Hawai'i turns back upset-minded UCSD
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By Stephen Tsai
Advertiser Staff Writer
By Stephen Tsai
Nearly bounced by a reality check, the University of Hawai'i volleyball team regrouped to pull out a 38-36, 37-39, 30-20, 30-21 victory over UC San Diego last night in the Stan Sheriff Center.
The Warriors extended their winning streak to a school-record 16 matches, and improved to 20-4 overall and 16-3 in the Mountain Pacific Sports Federation. They can clinch at least a second-place finish with a victory in tonight's rematch.
All of which meant zip as the Warriors struggled against an opponent mired in a 14-season slump. Since joining the MPSF in 1993, the Tritons are 12-264 in league matches. They entered last night's match with an 0-18 MPSF record and a 0-33 disadvantage in the series against the Warriors.
The Tritons' accurate passing and pesky serving helped them frustrate the Warriors in Game 1, and they overcame a 28-23 deficit en route to an upset in Game 2.
"They did nothing to surprise me at all," UH coach Mike Wilton said at the end of the 2-hour, 31-minute match. "They play hard. They're well coached. They don't make too many mistakes. All of the surprises were on our side of the net. I was in shock during the first two games. I hadn't seen anything like that since January. We didn't do anything well. Some of our guys didn't come ready to go."
Although the Warriors had vowed not to overlook the Tritons, Wilton said, "well, there's walking and there's talking."
UH setter Brian Beckwith conceded: "I think we plain-out underestimated these guys. Anyone who came to watch us noticed that. We looked at them on paper. We saw them on film. We knew they were 0-18, and they definitely played better than their record. I was absolutely surprised at their ability."
Indeed, not only did the Warriors struggle in the serve-and-pass phases in the first two games, they were uncharacteristically lethargic.
"We definitely didn't make a very good emotional investment," Beckwith said. "We didn't put ourselves on the line like we usually do. We thought we could walk through this one, and obviously we couldn't."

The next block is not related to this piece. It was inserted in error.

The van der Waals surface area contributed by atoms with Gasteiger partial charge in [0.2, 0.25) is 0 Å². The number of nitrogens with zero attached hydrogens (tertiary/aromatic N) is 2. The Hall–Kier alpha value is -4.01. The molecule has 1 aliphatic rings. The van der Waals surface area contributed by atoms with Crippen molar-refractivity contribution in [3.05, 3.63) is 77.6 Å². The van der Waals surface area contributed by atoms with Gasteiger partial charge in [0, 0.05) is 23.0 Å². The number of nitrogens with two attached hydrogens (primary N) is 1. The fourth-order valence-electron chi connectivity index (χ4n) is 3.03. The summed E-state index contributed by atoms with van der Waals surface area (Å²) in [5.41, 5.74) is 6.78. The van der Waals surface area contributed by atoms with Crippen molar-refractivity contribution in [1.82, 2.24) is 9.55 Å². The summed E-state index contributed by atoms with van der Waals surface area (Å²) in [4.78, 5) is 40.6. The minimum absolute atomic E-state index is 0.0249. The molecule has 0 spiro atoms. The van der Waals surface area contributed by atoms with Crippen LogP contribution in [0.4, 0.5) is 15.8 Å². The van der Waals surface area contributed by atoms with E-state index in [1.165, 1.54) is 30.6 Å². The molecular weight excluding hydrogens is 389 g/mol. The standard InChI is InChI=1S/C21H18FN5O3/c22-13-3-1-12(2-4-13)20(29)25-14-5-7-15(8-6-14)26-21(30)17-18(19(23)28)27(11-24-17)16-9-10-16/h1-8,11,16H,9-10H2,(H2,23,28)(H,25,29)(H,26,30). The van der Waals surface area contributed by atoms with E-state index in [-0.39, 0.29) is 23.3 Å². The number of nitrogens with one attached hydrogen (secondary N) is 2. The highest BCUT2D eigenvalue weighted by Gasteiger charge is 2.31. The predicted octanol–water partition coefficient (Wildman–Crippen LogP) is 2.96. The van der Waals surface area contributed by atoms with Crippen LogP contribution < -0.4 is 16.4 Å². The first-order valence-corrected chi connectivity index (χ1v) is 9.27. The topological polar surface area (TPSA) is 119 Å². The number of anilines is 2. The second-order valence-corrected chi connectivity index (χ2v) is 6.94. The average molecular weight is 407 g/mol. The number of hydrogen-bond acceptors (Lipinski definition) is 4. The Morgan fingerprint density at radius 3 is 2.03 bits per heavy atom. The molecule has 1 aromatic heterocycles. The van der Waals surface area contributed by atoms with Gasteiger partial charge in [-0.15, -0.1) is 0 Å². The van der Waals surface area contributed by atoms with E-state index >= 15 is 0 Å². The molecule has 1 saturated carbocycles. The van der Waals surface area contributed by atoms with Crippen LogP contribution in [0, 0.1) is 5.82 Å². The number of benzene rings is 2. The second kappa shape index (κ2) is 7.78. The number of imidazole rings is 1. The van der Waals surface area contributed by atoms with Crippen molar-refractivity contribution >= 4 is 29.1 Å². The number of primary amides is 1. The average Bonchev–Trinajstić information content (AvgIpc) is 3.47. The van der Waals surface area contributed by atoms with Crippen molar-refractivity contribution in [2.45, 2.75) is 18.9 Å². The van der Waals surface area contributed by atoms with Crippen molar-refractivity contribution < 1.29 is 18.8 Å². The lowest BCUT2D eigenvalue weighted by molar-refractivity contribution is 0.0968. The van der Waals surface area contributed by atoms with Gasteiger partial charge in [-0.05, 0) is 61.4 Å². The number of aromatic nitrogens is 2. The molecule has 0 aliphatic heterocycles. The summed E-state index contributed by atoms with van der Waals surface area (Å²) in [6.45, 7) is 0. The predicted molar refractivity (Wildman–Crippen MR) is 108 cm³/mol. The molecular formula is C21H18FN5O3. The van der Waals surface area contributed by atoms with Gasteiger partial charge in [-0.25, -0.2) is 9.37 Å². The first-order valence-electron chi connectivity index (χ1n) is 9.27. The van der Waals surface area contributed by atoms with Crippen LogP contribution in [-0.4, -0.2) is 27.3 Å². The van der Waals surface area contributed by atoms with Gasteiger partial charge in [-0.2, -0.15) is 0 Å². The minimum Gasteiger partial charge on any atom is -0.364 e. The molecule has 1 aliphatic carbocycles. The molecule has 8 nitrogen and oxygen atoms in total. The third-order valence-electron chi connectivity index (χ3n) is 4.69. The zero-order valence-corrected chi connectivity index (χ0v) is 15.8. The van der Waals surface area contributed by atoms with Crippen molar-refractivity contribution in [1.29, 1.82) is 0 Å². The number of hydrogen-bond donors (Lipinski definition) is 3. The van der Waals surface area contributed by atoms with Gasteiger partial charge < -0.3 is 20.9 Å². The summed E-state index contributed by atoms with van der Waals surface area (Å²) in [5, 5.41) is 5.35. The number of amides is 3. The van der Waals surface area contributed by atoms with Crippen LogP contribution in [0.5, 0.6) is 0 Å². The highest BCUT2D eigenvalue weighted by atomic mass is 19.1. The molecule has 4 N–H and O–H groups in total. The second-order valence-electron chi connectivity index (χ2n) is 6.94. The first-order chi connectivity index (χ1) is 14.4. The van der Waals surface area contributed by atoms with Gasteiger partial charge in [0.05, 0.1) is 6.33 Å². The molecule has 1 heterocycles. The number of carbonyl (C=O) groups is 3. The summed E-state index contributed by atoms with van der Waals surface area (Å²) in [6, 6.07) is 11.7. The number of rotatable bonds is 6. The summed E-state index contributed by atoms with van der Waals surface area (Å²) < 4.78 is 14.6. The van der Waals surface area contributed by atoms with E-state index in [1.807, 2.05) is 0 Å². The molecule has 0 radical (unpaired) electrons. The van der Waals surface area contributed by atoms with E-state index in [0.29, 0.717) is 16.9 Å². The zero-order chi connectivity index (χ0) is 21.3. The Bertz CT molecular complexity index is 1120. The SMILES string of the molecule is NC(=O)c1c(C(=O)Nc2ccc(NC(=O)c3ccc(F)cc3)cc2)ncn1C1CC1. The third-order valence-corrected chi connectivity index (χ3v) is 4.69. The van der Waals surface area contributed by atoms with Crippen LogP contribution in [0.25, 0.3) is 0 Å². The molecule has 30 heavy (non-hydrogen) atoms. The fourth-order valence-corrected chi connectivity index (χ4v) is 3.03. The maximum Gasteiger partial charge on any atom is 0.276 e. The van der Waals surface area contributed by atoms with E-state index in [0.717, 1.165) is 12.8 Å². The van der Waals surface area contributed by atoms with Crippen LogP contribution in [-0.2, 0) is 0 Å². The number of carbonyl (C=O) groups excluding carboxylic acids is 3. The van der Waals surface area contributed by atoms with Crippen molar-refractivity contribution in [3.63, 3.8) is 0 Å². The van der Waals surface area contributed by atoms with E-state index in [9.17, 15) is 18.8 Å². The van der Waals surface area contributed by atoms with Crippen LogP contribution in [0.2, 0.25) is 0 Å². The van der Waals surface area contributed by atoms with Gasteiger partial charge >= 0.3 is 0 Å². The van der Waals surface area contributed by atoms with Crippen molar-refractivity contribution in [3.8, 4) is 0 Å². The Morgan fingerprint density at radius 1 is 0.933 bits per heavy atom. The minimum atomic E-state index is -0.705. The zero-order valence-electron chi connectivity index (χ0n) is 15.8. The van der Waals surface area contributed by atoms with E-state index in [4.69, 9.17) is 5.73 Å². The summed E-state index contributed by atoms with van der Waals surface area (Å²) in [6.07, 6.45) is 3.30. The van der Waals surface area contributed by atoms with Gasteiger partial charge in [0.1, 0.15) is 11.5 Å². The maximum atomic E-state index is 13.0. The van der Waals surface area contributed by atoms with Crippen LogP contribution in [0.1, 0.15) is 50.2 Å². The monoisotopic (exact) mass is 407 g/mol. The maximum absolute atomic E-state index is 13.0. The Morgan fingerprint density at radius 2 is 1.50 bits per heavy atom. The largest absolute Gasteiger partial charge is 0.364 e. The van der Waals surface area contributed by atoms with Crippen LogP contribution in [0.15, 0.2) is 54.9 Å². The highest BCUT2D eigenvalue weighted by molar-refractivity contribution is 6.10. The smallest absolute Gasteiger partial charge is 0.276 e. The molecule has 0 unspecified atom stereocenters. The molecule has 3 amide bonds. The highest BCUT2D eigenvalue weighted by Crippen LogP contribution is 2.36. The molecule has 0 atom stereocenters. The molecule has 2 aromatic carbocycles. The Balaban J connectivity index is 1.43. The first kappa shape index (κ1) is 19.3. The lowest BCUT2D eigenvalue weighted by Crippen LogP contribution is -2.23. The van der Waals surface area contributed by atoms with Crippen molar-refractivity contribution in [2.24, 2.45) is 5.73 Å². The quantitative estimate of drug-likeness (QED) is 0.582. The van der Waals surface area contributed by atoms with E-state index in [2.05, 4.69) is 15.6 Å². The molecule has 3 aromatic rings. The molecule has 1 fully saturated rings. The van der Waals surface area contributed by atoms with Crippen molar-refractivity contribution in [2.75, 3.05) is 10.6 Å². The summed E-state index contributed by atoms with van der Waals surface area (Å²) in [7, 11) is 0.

The Warriors were without their best attacker, outside hitter José José Delgado, who was bed-ridden with flu-like symptoms. His passing was missed as much as his team-high 4.33 kills per game.
Delgado's replacement, Johnny Matt Bender, was replaced three times with Eric Kalima, a converted libero, in an attempt to stabilize the Warriors' passing.
The only thing to cool down the Tritons was the UH marketing department's mandated 10-minute intermission between Games 2 and 3. The usual break is three minutes.
San Diego, a Division II program that does not offer scholarships and plays to sparse crowds, was emotionally spent for the start of Game 3.
"I think playing in front of this crowd, and spending so much energy in the first two games, it was an adrenline high," Triton coach Kevin Ring said. "That only carries you so far. That kind of dipped a little. When you start getting tired, the focus left a little bit."
Meanwhile, the Warriors received a boost from backup middle blocker Jake Schkud. "He's the sparkplug," Beckwith said.
In the first two games, each team scored 22 points on their serves. In the final two games, the Warriors built a 26-8 advantage. Schkud's jump-float serve accounted for 12 points in the final two games, including a seven-point run that extended the lead to 20-11 in Game 3.
"I was having trouble with my jump serve, so I went back to the float serve I learned from Brian (Beckwith)," Schkud said. "It seemed to work for me. I like to call it the 'Hissing Cockroach,' courtesy of Brian Beckwith."
Beckwith said: "That's what they used to call my serve last year. It was a float serve, but it was fast and it had a sting to it. I passed it down to Jake."
Once back in system, the Warriors took control of the other phases. The Tritons had repeatedly "tooled" the block — ricocheting shots out of bounds — early. But UH's tough serves led to erratic passes and eventually tell-tale sets. The Warriors were able to plant their block and smother the Tritons' spikes.
"We made the right adjustments," said UH's Dio Dante, who contributed to 11 of 15 blocks.
Schkud said: "When somebody keeps doing the same thing over and over, all you can do is adjust."
Matt Carere led the Warriors with 21 kills and Hakala added 20.
Reach Stephen Tsai at email@example.com.